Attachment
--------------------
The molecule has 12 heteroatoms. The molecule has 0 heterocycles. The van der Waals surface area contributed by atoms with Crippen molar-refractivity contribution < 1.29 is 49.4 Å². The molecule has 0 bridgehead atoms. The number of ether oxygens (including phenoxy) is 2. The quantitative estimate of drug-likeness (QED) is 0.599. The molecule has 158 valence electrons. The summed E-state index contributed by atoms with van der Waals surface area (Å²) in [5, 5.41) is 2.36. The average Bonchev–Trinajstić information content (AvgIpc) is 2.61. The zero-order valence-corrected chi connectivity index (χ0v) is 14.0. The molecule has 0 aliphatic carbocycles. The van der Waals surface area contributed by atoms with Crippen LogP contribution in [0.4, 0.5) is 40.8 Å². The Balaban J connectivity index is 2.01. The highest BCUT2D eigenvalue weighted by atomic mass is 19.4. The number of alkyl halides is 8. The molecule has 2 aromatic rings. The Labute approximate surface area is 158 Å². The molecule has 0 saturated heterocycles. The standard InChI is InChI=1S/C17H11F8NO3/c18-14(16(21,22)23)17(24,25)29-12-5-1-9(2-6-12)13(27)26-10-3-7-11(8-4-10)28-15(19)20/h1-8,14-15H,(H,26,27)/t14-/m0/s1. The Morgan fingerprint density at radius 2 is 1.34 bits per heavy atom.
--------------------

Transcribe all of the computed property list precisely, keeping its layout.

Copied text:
The molecule has 12 heteroatoms. The molecule has 0 heterocycles. The van der Waals surface area contributed by atoms with Crippen molar-refractivity contribution < 1.29 is 49.4 Å². The molecule has 0 bridgehead atoms. The number of ether oxygens (including phenoxy) is 2. The quantitative estimate of drug-likeness (QED) is 0.599. The molecule has 158 valence electrons. The summed E-state index contributed by atoms with van der Waals surface area (Å²) in [5, 5.41) is 2.36. The average Bonchev–Trinajstić information content (AvgIpc) is 2.61. The zero-order valence-corrected chi connectivity index (χ0v) is 14.0. The molecule has 0 aliphatic carbocycles. The van der Waals surface area contributed by atoms with Crippen LogP contribution in [0.4, 0.5) is 40.8 Å². The Balaban J connectivity index is 2.01. The highest BCUT2D eigenvalue weighted by atomic mass is 19.4. The number of alkyl halides is 8. The molecule has 2 aromatic rings. The Labute approximate surface area is 158 Å². The molecule has 0 saturated heterocycles. The standard InChI is InChI=1S/C17H11F8NO3/c18-14(16(21,22)23)17(24,25)29-12-5-1-9(2-6-12)13(27)26-10-3-7-11(8-4-10)28-15(19)20/h1-8,14-15H,(H,26,27)/t14-/m0/s1. The Morgan fingerprint density at radius 2 is 1.34 bits per heavy atom.